A few years ago, I experienced an especially painfully situation. My husband Josh had cancer and had to go through treatment. The treatment got rid of the cancer, but we found out later after trying for over a year to start a family, it also left him sterile. We were told we could never have children. I went through all the usual emotions and, for a while, fell into depression. I was facing the death of a lifelong dream. It felt like my life would never be complete.

When you have an experience like this you find out who your true friends are. And you discover amazing friendships in people you may have least expected. They are the people who can sit with you while you cry, listen while you vent and acknowledge your pain. They don’t try to fix you and offer endless advice. They understand it may not be the best time to quote James 1:2, “Consider it pure joy, my brothers, whenever you face trials of many kinds”, because, trust me, “pure joy” is the last thing you are feeling at that moment. True friends forgive you when you shut down and can’t hold up your end of the relationship. They are the ones who support you when you finally get up and begin to re plan your life.

Now, a few years down the road, I’m able to look back and see the hidden blessings. I see the old friendships that grew stronger and the new friends gained. My marriage is stronger for surviving the rough patches. I’m doing things now I never would have dreamed of if I hadn’t been forced to rearrange my life goals. We became foster parents and have three beautiful foster children. I can’t imagine a life where I never met these children. I don’t know what the future holds or where they will be in the years to come, but I know my life is richer for having known them. I have learned invaluable lessons about love and the pain involved when you choose to love someone. I’ve also experienced the highs of love, and the joy of hearing a child call me “Mom”.  Josh and I have learned how to be a husband and wife as well as a dad and mom.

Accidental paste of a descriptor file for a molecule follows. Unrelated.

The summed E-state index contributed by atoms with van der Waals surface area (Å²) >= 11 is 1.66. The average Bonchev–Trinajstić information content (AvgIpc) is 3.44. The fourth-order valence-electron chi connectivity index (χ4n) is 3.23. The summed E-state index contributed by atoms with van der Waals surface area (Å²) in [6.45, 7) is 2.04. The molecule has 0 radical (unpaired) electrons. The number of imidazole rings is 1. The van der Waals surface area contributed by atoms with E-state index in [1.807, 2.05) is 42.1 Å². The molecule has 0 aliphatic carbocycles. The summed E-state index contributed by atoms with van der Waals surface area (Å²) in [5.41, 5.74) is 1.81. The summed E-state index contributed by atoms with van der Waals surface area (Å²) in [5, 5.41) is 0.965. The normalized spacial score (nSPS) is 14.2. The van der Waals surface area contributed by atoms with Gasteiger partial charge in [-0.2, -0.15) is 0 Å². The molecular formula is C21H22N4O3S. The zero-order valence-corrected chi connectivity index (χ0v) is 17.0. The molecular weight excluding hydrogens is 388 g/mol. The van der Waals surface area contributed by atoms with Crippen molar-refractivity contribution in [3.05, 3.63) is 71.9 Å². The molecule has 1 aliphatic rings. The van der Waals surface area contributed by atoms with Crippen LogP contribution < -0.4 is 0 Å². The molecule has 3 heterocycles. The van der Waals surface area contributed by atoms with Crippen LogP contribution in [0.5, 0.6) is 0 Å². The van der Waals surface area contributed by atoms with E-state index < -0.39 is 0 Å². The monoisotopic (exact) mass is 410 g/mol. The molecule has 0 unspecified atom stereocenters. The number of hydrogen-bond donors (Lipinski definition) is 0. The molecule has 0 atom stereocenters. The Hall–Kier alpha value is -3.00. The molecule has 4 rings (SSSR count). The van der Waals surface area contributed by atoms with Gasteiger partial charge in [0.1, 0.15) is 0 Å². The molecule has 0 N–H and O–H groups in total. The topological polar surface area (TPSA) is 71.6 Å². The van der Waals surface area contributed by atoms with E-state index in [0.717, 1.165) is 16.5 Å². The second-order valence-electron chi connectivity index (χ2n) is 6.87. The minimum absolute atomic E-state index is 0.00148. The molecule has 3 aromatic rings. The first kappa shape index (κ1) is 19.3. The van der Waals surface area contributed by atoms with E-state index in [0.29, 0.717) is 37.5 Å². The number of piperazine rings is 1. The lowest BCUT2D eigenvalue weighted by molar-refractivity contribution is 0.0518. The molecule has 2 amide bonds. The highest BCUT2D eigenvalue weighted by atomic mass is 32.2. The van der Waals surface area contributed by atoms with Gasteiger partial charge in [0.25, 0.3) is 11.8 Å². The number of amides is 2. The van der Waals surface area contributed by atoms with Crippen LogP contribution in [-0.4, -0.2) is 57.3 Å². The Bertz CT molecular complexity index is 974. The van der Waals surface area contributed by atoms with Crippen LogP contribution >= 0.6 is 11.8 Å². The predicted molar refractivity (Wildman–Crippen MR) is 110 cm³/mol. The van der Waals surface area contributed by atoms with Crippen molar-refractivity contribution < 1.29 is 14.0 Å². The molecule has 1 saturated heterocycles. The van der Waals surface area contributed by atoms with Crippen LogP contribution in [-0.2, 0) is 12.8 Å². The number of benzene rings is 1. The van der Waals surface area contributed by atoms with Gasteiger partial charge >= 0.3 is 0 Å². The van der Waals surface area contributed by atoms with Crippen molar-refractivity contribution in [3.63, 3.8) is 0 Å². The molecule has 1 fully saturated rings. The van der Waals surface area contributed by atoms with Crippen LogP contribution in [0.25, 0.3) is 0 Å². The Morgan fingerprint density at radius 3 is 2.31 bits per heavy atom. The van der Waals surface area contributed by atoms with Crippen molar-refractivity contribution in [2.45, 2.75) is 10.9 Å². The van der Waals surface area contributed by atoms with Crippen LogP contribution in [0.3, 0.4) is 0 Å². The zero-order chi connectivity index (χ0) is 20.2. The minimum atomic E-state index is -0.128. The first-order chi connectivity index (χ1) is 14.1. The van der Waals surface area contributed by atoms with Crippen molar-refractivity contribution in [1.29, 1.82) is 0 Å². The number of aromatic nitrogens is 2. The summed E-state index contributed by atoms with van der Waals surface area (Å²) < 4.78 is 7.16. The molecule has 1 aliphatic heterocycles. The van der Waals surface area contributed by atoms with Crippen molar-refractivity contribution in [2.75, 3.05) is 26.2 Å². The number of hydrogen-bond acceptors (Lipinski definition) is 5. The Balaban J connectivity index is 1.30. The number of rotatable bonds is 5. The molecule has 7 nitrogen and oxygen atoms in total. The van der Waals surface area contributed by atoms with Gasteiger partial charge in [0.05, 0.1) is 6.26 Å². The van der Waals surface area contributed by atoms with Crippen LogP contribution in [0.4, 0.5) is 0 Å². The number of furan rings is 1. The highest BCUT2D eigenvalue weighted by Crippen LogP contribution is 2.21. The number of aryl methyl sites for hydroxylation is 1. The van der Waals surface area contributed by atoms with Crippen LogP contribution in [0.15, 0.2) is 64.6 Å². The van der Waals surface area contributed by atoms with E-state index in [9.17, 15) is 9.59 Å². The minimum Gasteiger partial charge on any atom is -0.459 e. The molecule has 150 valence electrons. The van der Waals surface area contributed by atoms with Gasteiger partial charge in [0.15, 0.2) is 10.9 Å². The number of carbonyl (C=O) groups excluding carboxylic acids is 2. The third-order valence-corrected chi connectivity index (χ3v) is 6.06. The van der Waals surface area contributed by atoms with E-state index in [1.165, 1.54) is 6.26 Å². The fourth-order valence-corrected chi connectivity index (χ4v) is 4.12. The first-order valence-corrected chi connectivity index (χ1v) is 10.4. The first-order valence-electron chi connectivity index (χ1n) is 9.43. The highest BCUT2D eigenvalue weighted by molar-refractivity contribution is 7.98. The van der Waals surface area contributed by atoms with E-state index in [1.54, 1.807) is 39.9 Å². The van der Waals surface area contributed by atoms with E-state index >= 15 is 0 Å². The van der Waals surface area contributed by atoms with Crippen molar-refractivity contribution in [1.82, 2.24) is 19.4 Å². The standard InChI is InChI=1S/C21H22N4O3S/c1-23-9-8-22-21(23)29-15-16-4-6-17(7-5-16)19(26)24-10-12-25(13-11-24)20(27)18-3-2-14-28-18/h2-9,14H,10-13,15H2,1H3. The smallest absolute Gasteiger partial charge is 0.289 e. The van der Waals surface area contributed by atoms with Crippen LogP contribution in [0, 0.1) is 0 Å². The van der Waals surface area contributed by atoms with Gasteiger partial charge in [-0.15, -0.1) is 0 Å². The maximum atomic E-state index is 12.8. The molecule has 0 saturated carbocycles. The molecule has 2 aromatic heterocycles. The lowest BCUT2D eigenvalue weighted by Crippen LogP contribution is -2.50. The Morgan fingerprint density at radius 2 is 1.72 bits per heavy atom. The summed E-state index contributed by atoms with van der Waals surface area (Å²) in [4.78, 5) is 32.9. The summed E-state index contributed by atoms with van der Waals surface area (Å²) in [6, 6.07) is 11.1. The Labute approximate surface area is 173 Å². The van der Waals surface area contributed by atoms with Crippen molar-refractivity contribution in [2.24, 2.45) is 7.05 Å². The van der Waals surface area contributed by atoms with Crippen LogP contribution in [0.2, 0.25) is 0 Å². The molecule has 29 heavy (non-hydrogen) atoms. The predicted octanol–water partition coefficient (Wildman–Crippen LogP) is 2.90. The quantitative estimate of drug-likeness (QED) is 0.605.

There is still pain and there probably always will be unless we receive a miracle, but looking back I can honestly say I’m thankful for the things I’ve experienced. It’s allowed me to know the joy and blessings I now possess.

I’m once again brought back to the words of Kahlil Gibran in The Prophet:

Your joy is your sorrow unmasked.

And the selfsame well from which your laughter rises was oftentimes filled with your tears.

And how else can it be?

The deeper that sorrow carves into your being, the more joy you can contain.

Is not the cup that hold your wine the very cup that was burned in the potter’s oven?

And is not the lute that soothes your spirit, the very wood that was hollowed with knives?

When you are joyous, look deep into your heart and you shall find it is only that which has given you sorrow that is giving you joy.

When you are sorrowful look again in your heart, and you shall see that in truth you are weeping for that which has been your delight.

Some of you say, “Joy is greater than sorrow,” and others say, “Nay, sorrow is the greater.”

But I say unto you, they are inseparable.

Together they come, and when one sits alone with you at your board, remember that the other is asleep upon your bed.

Verily you are suspended like scales between your sorrow and your joy.

Only when you are empty are you at standstill and balanced.

When the treasure-keeper lifts you to weigh his gold and his silver, needs must your joy or your sorrow rise or fall.


Originally written on 6/23/2011

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September 19, 2012 · 10:42 pm